Prayuth is right at the vortex of a brewing political storm. The Pheu Thai Party and its red-shirt allies are determined to push for a charter rewrite, which will in turn generate Thaksin’s amnesty. The opposition movement, comprising the Democrats and yellow shirts, is equally firm on pulling the plug on an amnesty for Thaksin.

Tension has been building up, as evidenced by the mushrooming of politically-motivated litigation and the increasing number of political rallies. The actual showdown between the anti- and pro-government camps should coincide with the planned referendum vote on new charter next year.

The pro-government camp has been keeping Prayuth on a tight leash through handlers like Defence Minister Sukumpol Suwanatat and red-leaning Defence permanent secretary General Sathian Permtong-in.

The red-shirt leaders, including Jatuporn Promphan and Kokaew Pikulthong, often rely on anti-coup comments to rein in the military.

The anti-government camp, particularly the People’s Alliance for Democracy, has reminded the military of its sacred duties to safeguard the country and uphold the monarchy, in a bid to sway the soldiers to its side.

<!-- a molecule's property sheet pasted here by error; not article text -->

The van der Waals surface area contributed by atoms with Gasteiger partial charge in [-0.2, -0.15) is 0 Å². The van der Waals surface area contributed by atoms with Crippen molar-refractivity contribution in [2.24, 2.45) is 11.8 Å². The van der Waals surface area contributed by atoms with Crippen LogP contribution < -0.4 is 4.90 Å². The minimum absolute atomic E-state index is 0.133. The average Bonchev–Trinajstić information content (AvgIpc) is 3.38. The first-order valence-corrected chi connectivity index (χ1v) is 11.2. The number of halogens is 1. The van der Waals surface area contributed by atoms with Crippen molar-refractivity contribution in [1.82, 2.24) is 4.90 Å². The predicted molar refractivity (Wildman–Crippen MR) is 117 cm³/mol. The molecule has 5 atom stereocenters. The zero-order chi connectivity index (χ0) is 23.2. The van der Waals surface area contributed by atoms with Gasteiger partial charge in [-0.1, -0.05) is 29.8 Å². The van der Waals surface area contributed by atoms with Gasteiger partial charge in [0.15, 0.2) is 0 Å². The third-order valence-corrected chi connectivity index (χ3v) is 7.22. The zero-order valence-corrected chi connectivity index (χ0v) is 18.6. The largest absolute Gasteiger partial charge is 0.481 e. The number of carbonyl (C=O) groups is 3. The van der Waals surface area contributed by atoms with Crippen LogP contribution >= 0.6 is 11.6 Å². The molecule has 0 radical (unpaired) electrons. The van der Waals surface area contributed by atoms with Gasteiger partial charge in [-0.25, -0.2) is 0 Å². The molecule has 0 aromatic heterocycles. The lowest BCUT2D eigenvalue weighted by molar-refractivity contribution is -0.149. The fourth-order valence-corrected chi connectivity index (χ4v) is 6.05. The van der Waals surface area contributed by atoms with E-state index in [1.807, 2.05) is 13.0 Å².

Last week the Democrats voiced disappointment at Prayuth and other top commanders for siding with the government on the issue of NASA’s request to conduct climate research from U-tapao airbase.

Faced with increasing volatility, Prayuth appears to have adopted a survival strategy of sweet-talking to all sides while keeping true options close to his chest.

He has dispatched his deputy, General Dapong Ratanasuwan, to keep the opposition happy, and designated his chief-of-staff, General Sirichai Distakul, to keep an eye on political developments and work with the pro-government camp.

Under his watch, the Internal Security Operations Command has meanwhile turned blind while the opposing camps are building up mass movements to sway public sentiment.

Unfortunately, he appears to have chosen the role of an uninterested observer awaiting retirement, instead of giving his all to end the bitter social division.

NASA plan may face Parliament scrutiny

Phuket Gazette / The Nation
PHUKET: A weather research project proposed by the US National Aeronautics and Space Administration (NASA) may not get a chance to take off from U-tapao this year, as Foreign Minister Surapong Towichuk-chaikul said yesterday the Cabinet was likely to decide today to put the proposal to Parliament.